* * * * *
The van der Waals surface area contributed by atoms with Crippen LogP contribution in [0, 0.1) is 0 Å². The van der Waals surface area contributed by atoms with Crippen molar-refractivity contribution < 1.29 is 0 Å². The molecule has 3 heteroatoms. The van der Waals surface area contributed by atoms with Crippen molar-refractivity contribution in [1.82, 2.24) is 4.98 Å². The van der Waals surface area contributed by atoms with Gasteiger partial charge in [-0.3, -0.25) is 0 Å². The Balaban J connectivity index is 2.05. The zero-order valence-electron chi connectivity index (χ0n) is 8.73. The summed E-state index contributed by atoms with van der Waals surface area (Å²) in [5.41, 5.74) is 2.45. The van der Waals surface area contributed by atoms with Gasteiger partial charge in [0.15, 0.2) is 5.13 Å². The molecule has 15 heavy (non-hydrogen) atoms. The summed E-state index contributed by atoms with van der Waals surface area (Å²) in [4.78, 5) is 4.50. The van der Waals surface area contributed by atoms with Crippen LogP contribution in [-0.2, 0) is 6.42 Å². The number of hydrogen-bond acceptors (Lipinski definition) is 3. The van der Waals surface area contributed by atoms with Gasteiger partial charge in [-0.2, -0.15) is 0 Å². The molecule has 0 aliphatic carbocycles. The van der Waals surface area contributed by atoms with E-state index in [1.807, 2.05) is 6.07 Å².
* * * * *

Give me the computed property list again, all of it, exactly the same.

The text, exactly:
The van der Waals surface area contributed by atoms with Crippen LogP contribution in [0, 0.1) is 0 Å². The van der Waals surface area contributed by atoms with Crippen molar-refractivity contribution < 1.29 is 0 Å². The molecule has 3 heteroatoms. The van der Waals surface area contributed by atoms with Crippen molar-refractivity contribution in [1.82, 2.24) is 4.98 Å². The van der Waals surface area contributed by atoms with Gasteiger partial charge in [-0.3, -0.25) is 0 Å². The Balaban J connectivity index is 2.05. The zero-order valence-electron chi connectivity index (χ0n) is 8.73. The summed E-state index contributed by atoms with van der Waals surface area (Å²) in [5.41, 5.74) is 2.45. The van der Waals surface area contributed by atoms with Gasteiger partial charge in [0.15, 0.2) is 5.13 Å². The molecule has 15 heavy (non-hydrogen) atoms. The summed E-state index contributed by atoms with van der Waals surface area (Å²) in [4.78, 5) is 4.50. The van der Waals surface area contributed by atoms with Crippen LogP contribution in [-0.2, 0) is 6.42 Å². The number of hydrogen-bond acceptors (Lipinski definition) is 3. The van der Waals surface area contributed by atoms with Gasteiger partial charge in [-0.2, -0.15) is 0 Å². The molecule has 0 aliphatic carbocycles. The van der Waals surface area contributed by atoms with E-state index in [1.807, 2.05) is 6.07 Å².